While the knowledge assessment can be measured through tests and interview questions, the ability of the candidate to suit the culture and environment of the company is a much harder test. How do we assess the person’s suitability in terms of culture fit and environment fit? Can candidate work with fellow colleagues? Can the candidate deliver in this environment? This is the “art” of hiring.  There is no right or wrong answer to this but one effective way, which we experienced, is to paint the right picture.

In the past experiences, I have seen interviewers painted an overly rosy picture of the company in order to entice the candidates to join. I objected such practices. In fact, I did the exact opposite. I paint the realistic picture. I told some candidates, this is not a cruise. This is not a Business Class service on the plane. We are a startup. We have the bare minimum. We do everything ourselves. Simple things such as booking our own hotels, painstakingly pasting our receipts for post-travel claims, to even repairing the lights in our own toilets. We have to be hands-on. We can’t afford the luxury of a big team of support staff working for us. Everyone has to go beyond the tasks given. Everyone has to play their part in our company.

I remembered a wrong hire recently. A management position who asked whether there is anyone who could help him to file the claims. Coming from a large company, he wasn’t used to doing such mundane tasks himself. My HR replied him a straight “no” and “even the CEO prepares his own claims”. This is the reality. Everyone who wants to join startup must see both sides of the coin. One side is the “fun” and the “freedom” to execute while another side is the hands-on approach towards small tasks. Personally, I take pride in handling such small tasks. I make sure the receipts are glued correctly. I control my own calendar. I book my own air tickets and hotels. I do all small tasks myself. If we can’t do the small tasks well, how can we handle the big tasks?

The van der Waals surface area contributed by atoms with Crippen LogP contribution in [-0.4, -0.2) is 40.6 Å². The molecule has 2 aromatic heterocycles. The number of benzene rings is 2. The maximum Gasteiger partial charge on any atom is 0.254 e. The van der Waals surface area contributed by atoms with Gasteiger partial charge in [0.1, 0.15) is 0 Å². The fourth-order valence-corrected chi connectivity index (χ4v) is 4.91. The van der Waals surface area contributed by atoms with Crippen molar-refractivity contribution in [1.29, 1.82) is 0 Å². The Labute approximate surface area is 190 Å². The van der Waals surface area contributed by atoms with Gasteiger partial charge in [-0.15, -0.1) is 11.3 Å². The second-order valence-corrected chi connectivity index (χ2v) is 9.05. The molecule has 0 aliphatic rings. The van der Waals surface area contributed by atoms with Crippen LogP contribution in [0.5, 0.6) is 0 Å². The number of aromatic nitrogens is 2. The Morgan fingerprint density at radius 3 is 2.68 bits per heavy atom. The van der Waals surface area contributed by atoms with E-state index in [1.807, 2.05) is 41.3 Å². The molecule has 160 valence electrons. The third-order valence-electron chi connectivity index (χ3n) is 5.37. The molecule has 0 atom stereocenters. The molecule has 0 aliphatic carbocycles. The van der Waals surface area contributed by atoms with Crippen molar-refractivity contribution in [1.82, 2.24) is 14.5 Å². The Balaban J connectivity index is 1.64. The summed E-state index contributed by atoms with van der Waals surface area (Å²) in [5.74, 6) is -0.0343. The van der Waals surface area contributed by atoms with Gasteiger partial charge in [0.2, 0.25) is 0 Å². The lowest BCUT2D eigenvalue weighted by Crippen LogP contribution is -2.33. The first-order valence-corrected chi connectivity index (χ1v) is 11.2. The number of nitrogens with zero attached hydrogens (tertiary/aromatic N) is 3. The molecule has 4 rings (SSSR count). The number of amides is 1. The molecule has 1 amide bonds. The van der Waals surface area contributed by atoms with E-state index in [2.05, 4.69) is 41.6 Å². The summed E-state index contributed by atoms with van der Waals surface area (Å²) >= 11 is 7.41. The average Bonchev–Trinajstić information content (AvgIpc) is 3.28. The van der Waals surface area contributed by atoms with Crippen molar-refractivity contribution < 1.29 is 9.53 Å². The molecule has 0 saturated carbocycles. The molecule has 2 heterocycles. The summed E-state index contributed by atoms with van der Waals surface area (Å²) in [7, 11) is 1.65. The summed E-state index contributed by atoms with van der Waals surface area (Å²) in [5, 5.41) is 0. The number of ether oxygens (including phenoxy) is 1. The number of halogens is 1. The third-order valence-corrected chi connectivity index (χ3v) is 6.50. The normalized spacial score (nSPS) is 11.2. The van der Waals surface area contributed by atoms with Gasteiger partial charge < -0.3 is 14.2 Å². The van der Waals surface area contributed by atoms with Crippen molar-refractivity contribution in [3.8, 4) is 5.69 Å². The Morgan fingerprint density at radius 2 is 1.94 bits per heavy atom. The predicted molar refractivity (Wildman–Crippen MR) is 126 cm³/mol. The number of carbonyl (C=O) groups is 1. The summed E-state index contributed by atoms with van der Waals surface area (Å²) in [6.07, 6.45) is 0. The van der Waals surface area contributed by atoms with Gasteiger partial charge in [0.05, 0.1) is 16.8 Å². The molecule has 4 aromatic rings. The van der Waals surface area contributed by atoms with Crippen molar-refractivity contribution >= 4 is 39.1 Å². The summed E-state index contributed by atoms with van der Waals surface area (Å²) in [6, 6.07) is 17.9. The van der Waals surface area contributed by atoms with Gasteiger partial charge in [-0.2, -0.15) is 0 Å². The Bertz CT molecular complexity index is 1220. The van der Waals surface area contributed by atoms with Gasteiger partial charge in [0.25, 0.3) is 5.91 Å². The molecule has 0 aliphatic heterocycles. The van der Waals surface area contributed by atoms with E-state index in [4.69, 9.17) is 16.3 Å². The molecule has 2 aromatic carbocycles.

The last point in the selection and hiring process, we adopt the principle of team interviews. We bring in the “future” colleagues of the candidate into the interviews. The objective is for mutual sizing up. My current team must “like” the candidate and potential hire. Any undesirable feedback or red flag from my current team, we would not hire. Similarly, the potential hire can also assess his or her future colleagues. Are these the kind of people that I am comfortable to work with? This is an important question that we want the candidate to ask himself or herself. That’s why we are willing to channel our scarce resources and invite the team to sit in for interviews.

Having said all these, there is so much we can do during the interviews. There is always a limitation to our assessment during interviews. We have even done character referee calls and I have personally experienced (on hindsight) incorrect views of the candidate personality and integrity from the referees. Hence, we know that the hiring process does not end at the point that the candidate signs on the dotted line. It is just half the job done.

In the next update, I will talk about the other half – the probation period.

Stay Tune.

 

With best regards,
Chee Wah